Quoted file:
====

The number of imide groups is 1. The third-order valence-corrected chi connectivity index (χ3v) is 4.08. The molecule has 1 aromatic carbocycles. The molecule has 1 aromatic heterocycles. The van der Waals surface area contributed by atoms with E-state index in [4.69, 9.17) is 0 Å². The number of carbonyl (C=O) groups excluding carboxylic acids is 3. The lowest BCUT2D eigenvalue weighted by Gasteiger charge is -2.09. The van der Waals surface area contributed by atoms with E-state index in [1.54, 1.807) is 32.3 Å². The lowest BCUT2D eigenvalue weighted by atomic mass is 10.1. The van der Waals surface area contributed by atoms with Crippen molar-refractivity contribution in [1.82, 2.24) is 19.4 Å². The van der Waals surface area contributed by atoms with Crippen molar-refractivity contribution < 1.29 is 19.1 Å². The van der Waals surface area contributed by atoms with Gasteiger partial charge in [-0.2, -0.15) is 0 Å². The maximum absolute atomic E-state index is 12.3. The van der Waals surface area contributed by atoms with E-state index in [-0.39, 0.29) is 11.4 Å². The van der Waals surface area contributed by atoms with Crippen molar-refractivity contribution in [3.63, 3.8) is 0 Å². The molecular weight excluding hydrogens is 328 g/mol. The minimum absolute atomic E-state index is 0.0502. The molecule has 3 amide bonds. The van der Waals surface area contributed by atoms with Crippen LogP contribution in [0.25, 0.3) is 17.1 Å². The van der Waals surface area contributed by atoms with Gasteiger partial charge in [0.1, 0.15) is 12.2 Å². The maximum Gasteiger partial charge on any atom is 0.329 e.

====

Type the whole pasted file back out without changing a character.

The number of imide groups is 1. The third-order valence-corrected chi connectivity index (χ3v) is 4.08. The molecule has 1 aromatic carbocycles. The molecule has 1 aromatic heterocycles. The van der Waals surface area contributed by atoms with E-state index in [4.69, 9.17) is 0 Å². The number of carbonyl (C=O) groups excluding carboxylic acids is 3. The lowest BCUT2D eigenvalue weighted by Gasteiger charge is -2.09. The van der Waals surface area contributed by atoms with E-state index in [1.54, 1.807) is 32.3 Å². The lowest BCUT2D eigenvalue weighted by atomic mass is 10.1. The van der Waals surface area contributed by atoms with Crippen molar-refractivity contribution in [1.82, 2.24) is 19.4 Å². The van der Waals surface area contributed by atoms with Crippen molar-refractivity contribution < 1.29 is 19.1 Å². The van der Waals surface area contributed by atoms with Gasteiger partial charge in [-0.2, -0.15) is 0 Å². The maximum absolute atomic E-state index is 12.3. The van der Waals surface area contributed by atoms with E-state index in [-0.39, 0.29) is 11.4 Å². The van der Waals surface area contributed by atoms with Crippen molar-refractivity contribution in [3.63, 3.8) is 0 Å². The molecular weight excluding hydrogens is 328 g/mol. The minimum absolute atomic E-state index is 0.0502. The molecule has 3 amide bonds. The van der Waals surface area contributed by atoms with Crippen LogP contribution in [0.25, 0.3) is 17.1 Å². The van der Waals surface area contributed by atoms with Gasteiger partial charge in [0.1, 0.15) is 12.2 Å². The maximum Gasteiger partial charge on any atom is 0.329 e.